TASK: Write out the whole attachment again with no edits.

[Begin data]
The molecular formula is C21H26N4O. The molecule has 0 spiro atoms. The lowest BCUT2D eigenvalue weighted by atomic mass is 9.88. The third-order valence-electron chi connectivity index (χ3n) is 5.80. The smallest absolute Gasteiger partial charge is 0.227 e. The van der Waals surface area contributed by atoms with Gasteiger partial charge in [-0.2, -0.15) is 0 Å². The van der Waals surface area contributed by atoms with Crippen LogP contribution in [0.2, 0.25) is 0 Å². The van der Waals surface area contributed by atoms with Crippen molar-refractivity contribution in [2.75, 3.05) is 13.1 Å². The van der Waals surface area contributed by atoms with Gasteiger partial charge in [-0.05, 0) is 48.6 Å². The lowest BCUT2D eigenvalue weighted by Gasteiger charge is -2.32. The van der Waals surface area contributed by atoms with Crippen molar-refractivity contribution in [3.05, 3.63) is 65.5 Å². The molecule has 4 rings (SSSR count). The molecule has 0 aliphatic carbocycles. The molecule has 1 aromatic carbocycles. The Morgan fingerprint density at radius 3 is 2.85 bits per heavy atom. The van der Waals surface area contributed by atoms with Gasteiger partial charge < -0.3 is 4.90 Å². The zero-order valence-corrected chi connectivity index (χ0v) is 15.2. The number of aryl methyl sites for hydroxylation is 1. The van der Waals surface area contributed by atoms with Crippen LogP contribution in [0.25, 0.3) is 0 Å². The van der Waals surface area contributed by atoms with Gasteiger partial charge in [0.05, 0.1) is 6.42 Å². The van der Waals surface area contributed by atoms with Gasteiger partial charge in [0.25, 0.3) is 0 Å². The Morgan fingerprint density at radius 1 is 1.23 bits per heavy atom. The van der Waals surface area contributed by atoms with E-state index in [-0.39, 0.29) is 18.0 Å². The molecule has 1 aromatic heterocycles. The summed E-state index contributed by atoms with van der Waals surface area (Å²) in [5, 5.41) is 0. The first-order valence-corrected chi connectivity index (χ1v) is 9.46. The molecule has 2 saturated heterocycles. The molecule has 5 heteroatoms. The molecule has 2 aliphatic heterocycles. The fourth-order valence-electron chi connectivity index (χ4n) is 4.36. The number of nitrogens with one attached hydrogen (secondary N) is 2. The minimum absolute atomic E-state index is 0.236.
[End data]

The molecular formula is C21H26N4O. The molecule has 0 spiro atoms. The lowest BCUT2D eigenvalue weighted by atomic mass is 9.88. The third-order valence-electron chi connectivity index (χ3n) is 5.80. The smallest absolute Gasteiger partial charge is 0.227 e. The van der Waals surface area contributed by atoms with Gasteiger partial charge in [-0.2, -0.15) is 0 Å². The van der Waals surface area contributed by atoms with Crippen LogP contribution in [0.2, 0.25) is 0 Å². The van der Waals surface area contributed by atoms with Crippen molar-refractivity contribution in [2.75, 3.05) is 13.1 Å². The van der Waals surface area contributed by atoms with Gasteiger partial charge in [-0.05, 0) is 48.6 Å². The lowest BCUT2D eigenvalue weighted by Gasteiger charge is -2.32. The van der Waals surface area contributed by atoms with Crippen molar-refractivity contribution in [3.05, 3.63) is 65.5 Å². The molecule has 4 rings (SSSR count). The molecule has 0 aliphatic carbocycles. The molecule has 1 aromatic carbocycles. The Morgan fingerprint density at radius 3 is 2.85 bits per heavy atom. The van der Waals surface area contributed by atoms with Gasteiger partial charge < -0.3 is 4.90 Å². The zero-order valence-corrected chi connectivity index (χ0v) is 15.2. The number of aryl methyl sites for hydroxylation is 1. The van der Waals surface area contributed by atoms with Crippen LogP contribution in [0.25, 0.3) is 0 Å². The van der Waals surface area contributed by atoms with Gasteiger partial charge in [0.05, 0.1) is 6.42 Å². The van der Waals surface area contributed by atoms with Gasteiger partial charge in [0.25, 0.3) is 0 Å². The Morgan fingerprint density at radius 1 is 1.23 bits per heavy atom. The van der Waals surface area contributed by atoms with E-state index in [-0.39, 0.29) is 18.0 Å². The molecule has 1 aromatic heterocycles. The summed E-state index contributed by atoms with van der Waals surface area (Å²) in [5, 5.41) is 0. The first-order valence-corrected chi connectivity index (χ1v) is 9.46. The molecule has 2 saturated heterocycles. The molecule has 5 heteroatoms. The molecule has 2 aliphatic heterocycles. The fourth-order valence-electron chi connectivity index (χ4n) is 4.36. The number of nitrogens with one attached hydrogen (secondary N) is 2. The minimum absolute atomic E-state index is 0.236.